Quick Ratio

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Quick Ratio is the sum of cash, marketable securities and receivables, divided by current liabilities.

The Quick Ratio, also known as the acid test ratio, is the measure of a company's short-term liquidity. A higher quick ratio indicates better liquidity -- that is, a better ability to meet short-term obligations -- and vice versa. The general formula for quick ratio is


Quick Ratio = (Cash + Marketable Securities + Receivables) ÷ (Current Liabilities)


In essence, the quick ratio, is a conservative version of the current ratio as it only includes the most liquid of the current assets: cash, marketable securities and receivables. The ratio takes into account the fact that certain current assets -- such as pre-paid expenses, taxes -- have already been paid in advance and cannot be converted back into cash. It also discounts inventory as it cannot be easily converted into cash, and that a company may not be able to realize the full carrying value of the inventory if it were to sell it quickly.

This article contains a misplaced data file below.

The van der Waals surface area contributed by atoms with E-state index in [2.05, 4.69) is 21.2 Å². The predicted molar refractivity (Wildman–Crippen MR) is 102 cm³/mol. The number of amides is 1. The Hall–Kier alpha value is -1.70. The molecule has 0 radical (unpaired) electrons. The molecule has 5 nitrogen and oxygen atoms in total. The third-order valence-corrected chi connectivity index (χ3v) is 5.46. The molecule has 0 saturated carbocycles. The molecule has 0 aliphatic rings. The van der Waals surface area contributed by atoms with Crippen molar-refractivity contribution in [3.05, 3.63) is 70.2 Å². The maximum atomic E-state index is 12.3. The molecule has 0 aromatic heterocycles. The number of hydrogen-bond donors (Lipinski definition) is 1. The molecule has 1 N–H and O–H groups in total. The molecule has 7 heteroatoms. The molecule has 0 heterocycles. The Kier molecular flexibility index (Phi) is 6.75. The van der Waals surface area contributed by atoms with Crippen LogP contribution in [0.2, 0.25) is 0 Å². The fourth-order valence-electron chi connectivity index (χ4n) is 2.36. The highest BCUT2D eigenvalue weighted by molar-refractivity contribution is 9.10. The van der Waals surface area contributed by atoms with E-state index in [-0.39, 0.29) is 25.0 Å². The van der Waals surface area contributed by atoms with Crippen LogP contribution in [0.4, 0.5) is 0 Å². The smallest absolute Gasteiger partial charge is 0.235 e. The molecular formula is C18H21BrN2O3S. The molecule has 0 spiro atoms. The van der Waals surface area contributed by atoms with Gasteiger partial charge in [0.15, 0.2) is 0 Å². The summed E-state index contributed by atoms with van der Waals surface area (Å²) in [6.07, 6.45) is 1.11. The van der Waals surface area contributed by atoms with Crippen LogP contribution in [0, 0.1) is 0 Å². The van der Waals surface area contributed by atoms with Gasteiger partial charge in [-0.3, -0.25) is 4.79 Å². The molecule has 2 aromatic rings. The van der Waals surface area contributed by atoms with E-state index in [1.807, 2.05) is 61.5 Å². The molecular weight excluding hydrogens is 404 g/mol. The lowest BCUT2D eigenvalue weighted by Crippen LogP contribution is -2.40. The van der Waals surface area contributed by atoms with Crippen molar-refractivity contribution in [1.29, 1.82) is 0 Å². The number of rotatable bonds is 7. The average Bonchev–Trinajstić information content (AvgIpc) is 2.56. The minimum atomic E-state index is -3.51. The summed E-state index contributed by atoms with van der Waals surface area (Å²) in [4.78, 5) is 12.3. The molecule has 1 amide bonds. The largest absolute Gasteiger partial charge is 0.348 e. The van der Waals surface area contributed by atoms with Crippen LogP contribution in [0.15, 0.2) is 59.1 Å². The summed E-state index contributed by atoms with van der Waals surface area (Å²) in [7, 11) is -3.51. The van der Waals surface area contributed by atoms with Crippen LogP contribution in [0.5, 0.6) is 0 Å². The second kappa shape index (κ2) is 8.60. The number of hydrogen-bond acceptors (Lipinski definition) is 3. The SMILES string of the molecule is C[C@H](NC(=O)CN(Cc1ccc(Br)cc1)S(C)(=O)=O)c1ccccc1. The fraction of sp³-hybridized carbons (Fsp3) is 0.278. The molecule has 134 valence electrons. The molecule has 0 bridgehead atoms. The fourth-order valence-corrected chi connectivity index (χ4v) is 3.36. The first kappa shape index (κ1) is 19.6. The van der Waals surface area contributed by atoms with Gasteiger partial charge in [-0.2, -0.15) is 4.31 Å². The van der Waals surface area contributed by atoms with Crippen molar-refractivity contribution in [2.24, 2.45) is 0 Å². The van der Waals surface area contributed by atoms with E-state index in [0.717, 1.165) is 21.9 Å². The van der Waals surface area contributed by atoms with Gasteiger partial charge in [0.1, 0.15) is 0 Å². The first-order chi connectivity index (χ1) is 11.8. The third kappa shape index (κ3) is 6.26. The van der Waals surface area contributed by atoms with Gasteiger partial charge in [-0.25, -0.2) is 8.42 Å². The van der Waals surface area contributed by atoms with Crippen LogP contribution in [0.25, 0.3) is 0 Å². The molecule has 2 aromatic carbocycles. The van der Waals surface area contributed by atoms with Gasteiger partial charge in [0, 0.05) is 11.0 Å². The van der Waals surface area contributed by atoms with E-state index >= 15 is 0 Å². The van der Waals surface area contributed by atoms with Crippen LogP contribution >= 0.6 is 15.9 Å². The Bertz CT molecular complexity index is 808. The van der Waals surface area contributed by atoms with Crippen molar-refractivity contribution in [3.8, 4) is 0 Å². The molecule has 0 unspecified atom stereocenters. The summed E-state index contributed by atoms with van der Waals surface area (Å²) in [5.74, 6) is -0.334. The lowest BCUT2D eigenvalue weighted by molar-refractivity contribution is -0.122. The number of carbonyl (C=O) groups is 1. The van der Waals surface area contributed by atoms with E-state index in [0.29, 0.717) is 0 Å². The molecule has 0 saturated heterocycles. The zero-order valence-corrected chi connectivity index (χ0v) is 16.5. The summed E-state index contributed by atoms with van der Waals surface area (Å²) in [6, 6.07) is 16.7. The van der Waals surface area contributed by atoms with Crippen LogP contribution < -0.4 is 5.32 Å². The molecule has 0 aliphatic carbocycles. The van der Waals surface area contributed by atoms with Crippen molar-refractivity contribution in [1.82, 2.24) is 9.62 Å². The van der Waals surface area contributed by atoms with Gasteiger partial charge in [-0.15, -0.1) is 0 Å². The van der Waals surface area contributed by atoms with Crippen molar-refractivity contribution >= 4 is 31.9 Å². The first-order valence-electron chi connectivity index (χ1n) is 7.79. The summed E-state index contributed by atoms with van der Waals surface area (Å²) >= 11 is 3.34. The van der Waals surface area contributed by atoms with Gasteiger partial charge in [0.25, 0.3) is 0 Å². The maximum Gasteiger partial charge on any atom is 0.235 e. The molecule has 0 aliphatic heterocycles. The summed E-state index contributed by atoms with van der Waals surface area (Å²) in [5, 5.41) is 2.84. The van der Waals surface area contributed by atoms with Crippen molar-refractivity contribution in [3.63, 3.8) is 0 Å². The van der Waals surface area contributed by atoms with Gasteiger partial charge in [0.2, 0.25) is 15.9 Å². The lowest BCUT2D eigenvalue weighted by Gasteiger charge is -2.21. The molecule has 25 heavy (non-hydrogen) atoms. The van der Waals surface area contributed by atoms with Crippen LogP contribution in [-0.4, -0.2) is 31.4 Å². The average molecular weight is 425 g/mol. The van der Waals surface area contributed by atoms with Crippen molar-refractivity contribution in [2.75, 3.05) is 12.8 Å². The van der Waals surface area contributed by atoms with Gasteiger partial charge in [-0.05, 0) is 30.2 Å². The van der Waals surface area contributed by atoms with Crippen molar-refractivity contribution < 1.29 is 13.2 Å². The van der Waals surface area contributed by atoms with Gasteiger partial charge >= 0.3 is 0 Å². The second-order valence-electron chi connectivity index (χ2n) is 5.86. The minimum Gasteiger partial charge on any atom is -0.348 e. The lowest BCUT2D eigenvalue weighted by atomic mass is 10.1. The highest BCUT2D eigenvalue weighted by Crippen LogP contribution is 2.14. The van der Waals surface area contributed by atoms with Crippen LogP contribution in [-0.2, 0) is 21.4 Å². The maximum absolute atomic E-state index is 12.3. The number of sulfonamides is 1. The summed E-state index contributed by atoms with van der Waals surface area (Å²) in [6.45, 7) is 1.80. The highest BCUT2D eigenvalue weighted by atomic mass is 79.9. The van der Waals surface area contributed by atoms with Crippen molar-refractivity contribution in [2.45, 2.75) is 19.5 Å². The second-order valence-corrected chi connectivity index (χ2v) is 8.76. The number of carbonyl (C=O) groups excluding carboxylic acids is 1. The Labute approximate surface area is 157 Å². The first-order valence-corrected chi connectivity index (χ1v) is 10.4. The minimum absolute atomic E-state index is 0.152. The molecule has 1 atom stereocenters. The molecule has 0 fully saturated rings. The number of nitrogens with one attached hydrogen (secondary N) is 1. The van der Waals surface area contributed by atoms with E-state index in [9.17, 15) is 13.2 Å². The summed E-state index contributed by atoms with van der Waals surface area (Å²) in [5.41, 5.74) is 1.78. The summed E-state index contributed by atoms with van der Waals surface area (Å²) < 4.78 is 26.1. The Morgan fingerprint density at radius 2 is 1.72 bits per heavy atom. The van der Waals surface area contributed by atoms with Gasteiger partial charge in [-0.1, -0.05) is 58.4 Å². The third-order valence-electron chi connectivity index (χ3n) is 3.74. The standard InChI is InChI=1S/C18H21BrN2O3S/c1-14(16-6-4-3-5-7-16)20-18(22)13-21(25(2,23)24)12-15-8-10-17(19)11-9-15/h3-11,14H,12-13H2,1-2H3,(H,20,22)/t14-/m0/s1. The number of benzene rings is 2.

Example

  • Company A has $100 million in Current Assets and $50 million in Current Liabilities. The current assets include $10 million in receivables, $5 million in cash and $10 million in short-term marketable securities. Therefore, the company's quick ratio would be 0.5 ((10+5+10)/50).
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